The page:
When I mailed my letter to you this morning, I had a feeling
For a moment I had been in doubt - shall I tell him or not?
- but on thinking it over, I came to the conclusion that it
really was necessary. I sit writing to you now in the little
room that is my studio now that the other room is so very damp.
When I look around, I see the walls all covered with studies
relating to one subject, “Brabant
So this is a work I have started, and if I were suddenly
taken out of these surroundings, I should have to start anew on
something else, and this one would remain half finished! That
must not be! I have been working here since May, I am beginning
to know and understand my models, my work is progressing; but
it has cost me a lot of effort to get on so far.
And now that I have got so far, Father would say, Because
you write letters to Kee and therefore make trouble between us
(for this is the chief reason, for whatever they may say
of my being too unconventional, or the like, it is just talk),
because difficulties arise, I am showing you the door.
Isn't it too bad, and wouldn't it be ridiculous to stop a
work that has been started, and is beginning to succeed, for
that reason? No, no, it is not the way!
Besides, the disagreement between Father and Mother and
myself is not so terrible, is not of such a nature that we
could not stay together. But Father and Mother are getting old,
and they have prejudices and old-fashioned ideas which neither
you nor I can share any more. When Father sees me with a French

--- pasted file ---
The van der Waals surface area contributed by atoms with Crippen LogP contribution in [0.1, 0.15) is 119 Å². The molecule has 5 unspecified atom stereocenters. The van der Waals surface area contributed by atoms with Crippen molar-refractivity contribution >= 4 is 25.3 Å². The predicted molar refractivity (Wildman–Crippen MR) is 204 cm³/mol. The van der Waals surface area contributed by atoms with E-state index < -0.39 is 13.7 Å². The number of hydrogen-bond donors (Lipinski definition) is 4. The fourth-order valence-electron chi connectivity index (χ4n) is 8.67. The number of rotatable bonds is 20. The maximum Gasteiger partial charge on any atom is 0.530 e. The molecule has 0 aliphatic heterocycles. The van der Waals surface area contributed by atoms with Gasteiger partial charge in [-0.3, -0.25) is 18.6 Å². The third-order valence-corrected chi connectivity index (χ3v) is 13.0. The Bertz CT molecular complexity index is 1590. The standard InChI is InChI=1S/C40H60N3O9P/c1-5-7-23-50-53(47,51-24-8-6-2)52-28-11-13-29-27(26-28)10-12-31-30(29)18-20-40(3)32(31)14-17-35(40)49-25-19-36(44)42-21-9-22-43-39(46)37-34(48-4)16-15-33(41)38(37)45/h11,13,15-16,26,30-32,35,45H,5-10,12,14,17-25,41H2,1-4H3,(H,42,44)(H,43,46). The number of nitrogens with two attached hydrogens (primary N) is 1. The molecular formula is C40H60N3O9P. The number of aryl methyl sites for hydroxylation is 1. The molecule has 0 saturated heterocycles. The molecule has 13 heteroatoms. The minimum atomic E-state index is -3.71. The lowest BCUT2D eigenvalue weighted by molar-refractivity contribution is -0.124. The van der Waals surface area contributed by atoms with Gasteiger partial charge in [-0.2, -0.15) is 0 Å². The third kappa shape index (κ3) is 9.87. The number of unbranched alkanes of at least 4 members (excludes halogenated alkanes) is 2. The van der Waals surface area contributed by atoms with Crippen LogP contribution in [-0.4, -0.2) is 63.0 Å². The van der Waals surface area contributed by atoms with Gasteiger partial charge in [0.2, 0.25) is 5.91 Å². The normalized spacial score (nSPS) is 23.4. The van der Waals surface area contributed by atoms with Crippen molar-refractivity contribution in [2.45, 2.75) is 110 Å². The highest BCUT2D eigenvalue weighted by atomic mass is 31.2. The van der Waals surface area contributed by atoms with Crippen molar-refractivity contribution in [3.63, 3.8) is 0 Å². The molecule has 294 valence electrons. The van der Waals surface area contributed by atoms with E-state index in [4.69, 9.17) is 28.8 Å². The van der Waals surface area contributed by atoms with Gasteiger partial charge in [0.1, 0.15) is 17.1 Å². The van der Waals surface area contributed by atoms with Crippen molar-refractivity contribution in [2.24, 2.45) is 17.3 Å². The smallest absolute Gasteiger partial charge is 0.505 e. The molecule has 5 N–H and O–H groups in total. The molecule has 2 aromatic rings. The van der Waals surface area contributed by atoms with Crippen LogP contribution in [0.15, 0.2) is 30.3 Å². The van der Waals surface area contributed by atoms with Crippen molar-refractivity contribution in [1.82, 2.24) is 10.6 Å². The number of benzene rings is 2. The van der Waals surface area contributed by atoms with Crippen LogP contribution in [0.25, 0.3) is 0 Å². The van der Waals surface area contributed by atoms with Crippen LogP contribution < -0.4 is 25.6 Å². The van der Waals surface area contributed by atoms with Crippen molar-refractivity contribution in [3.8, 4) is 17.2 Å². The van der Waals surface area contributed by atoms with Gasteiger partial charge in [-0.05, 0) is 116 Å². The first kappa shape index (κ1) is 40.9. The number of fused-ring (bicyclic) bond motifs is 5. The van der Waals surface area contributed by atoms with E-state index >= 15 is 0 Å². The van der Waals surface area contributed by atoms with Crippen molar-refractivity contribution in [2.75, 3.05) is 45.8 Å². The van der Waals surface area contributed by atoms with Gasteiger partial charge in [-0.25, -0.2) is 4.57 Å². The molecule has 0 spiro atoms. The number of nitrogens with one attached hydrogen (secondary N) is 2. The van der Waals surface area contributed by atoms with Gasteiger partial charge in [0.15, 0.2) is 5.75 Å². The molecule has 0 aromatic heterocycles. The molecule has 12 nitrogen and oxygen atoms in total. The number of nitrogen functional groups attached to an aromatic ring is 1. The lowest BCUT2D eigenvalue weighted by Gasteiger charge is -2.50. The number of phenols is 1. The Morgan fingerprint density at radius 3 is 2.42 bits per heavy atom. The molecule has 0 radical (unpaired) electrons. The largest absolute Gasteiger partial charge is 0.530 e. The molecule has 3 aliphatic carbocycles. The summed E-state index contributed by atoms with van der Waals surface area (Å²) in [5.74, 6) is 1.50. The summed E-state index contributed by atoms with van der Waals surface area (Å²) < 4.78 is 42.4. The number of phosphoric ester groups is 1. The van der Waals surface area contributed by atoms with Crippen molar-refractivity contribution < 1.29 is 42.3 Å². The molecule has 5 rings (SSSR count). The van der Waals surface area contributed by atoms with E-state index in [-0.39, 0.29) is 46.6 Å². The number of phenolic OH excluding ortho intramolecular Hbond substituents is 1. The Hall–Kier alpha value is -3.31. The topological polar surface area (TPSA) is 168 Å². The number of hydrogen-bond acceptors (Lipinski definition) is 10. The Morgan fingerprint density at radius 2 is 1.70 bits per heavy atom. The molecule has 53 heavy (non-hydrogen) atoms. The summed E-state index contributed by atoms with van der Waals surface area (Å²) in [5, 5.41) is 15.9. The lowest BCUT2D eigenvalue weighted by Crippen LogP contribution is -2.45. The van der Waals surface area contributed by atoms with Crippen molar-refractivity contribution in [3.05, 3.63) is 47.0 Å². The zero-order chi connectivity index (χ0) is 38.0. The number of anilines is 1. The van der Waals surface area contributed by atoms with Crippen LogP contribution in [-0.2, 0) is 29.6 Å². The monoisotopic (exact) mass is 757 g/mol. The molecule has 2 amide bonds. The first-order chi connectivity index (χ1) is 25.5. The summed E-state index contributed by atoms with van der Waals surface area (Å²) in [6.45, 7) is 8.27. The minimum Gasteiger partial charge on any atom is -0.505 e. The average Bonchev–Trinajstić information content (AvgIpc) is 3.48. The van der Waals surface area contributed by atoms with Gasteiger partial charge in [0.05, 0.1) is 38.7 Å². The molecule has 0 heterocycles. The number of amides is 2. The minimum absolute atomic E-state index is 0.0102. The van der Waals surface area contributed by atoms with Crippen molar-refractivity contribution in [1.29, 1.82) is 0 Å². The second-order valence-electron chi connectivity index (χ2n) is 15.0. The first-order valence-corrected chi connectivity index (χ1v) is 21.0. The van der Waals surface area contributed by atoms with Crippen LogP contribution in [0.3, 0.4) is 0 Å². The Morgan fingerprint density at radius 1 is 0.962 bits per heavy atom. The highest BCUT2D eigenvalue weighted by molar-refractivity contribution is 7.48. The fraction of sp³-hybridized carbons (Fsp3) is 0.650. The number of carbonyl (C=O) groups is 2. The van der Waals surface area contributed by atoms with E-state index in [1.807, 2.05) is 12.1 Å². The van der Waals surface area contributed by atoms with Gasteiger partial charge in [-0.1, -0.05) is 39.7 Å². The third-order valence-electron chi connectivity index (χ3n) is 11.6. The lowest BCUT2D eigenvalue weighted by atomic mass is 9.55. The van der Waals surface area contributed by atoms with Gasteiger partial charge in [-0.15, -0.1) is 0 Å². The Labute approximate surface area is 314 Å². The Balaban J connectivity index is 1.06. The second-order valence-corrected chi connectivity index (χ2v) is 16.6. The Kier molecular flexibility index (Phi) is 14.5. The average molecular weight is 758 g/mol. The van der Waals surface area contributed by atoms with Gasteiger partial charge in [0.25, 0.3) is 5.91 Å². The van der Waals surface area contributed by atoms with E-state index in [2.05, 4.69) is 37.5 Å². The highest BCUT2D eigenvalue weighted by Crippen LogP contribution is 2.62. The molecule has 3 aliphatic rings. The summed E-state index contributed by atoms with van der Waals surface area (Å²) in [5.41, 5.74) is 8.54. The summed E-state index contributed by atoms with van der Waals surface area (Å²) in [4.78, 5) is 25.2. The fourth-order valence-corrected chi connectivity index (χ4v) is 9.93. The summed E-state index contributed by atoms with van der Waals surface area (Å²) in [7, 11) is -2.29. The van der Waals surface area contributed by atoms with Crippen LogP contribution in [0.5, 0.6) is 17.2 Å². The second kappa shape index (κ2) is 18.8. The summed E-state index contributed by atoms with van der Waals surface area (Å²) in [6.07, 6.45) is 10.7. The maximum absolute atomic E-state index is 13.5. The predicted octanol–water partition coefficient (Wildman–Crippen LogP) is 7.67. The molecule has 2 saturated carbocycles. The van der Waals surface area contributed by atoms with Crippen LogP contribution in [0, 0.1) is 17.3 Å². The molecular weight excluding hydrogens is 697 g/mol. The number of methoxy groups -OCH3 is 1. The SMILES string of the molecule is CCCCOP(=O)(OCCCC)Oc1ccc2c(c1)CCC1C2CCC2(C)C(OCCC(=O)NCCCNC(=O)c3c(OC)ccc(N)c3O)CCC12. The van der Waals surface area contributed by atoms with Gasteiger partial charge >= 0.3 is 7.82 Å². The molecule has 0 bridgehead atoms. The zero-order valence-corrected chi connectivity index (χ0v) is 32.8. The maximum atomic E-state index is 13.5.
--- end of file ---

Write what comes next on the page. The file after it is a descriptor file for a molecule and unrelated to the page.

book by Michelet or Victor Hugo, he thinks of thieves and
murderers, or of “immorality”; but it is too
ridiculous, and of course I don't let myself be disturbed by
such opinions. So often I have said to Father, Then just read
it, even a few pages of such a book, and you will be impressed
yourself; but Father obstinately refuses. Just now, when this
love took root in my heart, I reread Michelet's book L'Amour et
la Femme, and so many things became clear to me that would have
otherwise been riddles. I told Father that under the
circumstances I attached more value to Michelet's advice than
to his own, if I had to choose which of the two I should
But then they bring up the story of a great-uncle who was
infected with French ideas and took to drink, and so they
insinuate that I shall do the same.
Father and Mother are very good to me in that they do
everything to feed me well, etc. Of course I appreciate it very
much; but it cannot be denied that food and drink and sleep are
not enough for a man, that he longs for something nobler and
higher - aye, he positively cannot do without it.
That higher feeling which I cannot do without is love for
Kee. Father and Mother argue in this way: She says No, so
you must resign yourself. I do not see the necessity of
this at all, on the contrary. And I would rather give up the
work just begun and all the comforts of this home than resign
myself to not writing her or her parents.
Well, I write to you about it because at least my work
certainly concerns you, for you are the one who has already
given so much money to help me succeed. Now I am getting on, it
progresses, I begin to see some light; and now I tell you,
Theo, this threatens me. I ask no better than to work on
quietly, but Father seems to want to put me out of the house,
at least he said so this morning.
A strong word from you can perhaps settle this matter.
You will understand what I tell you: In order to work